Anyone living in British Columbia has heard of the Pine Beetle. A small insect, no bigger than a grain of rice, responsible for killing millions of acres of pine forest. The female bores into a mature tree secreting a pheromone to attract male beetles. The men arrive, packing another pheromone to entice more females. The pine tree protests with resin that’s toxic to the beetles. One step ahead; the beetles release spores from a blue fungus carried in their mouths, and distributed under the bark as they bore. This fungus stops the secretion of defensive resin, and serves as nourishment for the larvae now laid under the tree bark. Once mature, these beetles pack their bags, leaving behind a dead tree.
Within a few hours drive of coastal rain forests, cedar and hemlock trees give way to once vast stands of pine and spruce. At first glance you’re inclined to think a forest fire swept across the mountainside. As far as the eye can see, the brown landscape confounds. us with a sense of disbelief.
Pine Beetles used to die off during the winter. Climate change has created milder winters, allowing these tiny pests to thrive. Quickly running out of mature lodge pole pine, they’ve started to attack high elevation white bark pines. Grizzly bears depend on seeds from white bark pines to store energy when they hibernate. Forests that would absorb carbon dioxide when healthy, now release it into the atmosphere as they decay. B.C. government attempts to stop the spread of pine beetle, have ordered clear cutting – leading to even fewer co2 defenses, erosion, and consequently contamination of waterways.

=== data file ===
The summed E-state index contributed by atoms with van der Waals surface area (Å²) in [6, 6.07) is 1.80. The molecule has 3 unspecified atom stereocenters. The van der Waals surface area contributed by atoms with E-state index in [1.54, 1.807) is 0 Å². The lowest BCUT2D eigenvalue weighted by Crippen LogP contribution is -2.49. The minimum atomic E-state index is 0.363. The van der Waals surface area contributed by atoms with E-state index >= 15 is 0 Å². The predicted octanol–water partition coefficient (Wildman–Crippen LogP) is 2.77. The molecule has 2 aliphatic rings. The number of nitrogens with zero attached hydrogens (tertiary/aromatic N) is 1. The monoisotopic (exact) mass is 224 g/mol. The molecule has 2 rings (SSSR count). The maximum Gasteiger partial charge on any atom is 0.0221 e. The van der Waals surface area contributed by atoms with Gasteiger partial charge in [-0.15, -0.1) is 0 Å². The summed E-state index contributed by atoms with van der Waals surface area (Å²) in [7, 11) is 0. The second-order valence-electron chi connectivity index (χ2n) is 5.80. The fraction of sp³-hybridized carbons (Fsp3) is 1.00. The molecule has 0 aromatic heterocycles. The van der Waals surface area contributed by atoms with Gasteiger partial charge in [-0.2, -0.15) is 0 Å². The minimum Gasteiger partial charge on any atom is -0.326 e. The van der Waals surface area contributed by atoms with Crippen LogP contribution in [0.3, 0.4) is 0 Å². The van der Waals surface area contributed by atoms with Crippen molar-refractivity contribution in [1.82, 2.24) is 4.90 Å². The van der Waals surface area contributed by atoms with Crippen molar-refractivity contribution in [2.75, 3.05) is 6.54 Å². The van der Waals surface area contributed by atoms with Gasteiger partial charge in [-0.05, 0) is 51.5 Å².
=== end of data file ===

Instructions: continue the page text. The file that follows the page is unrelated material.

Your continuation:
Ponder a tiny insect causing so much trouble. Global warming is much more than melting ice.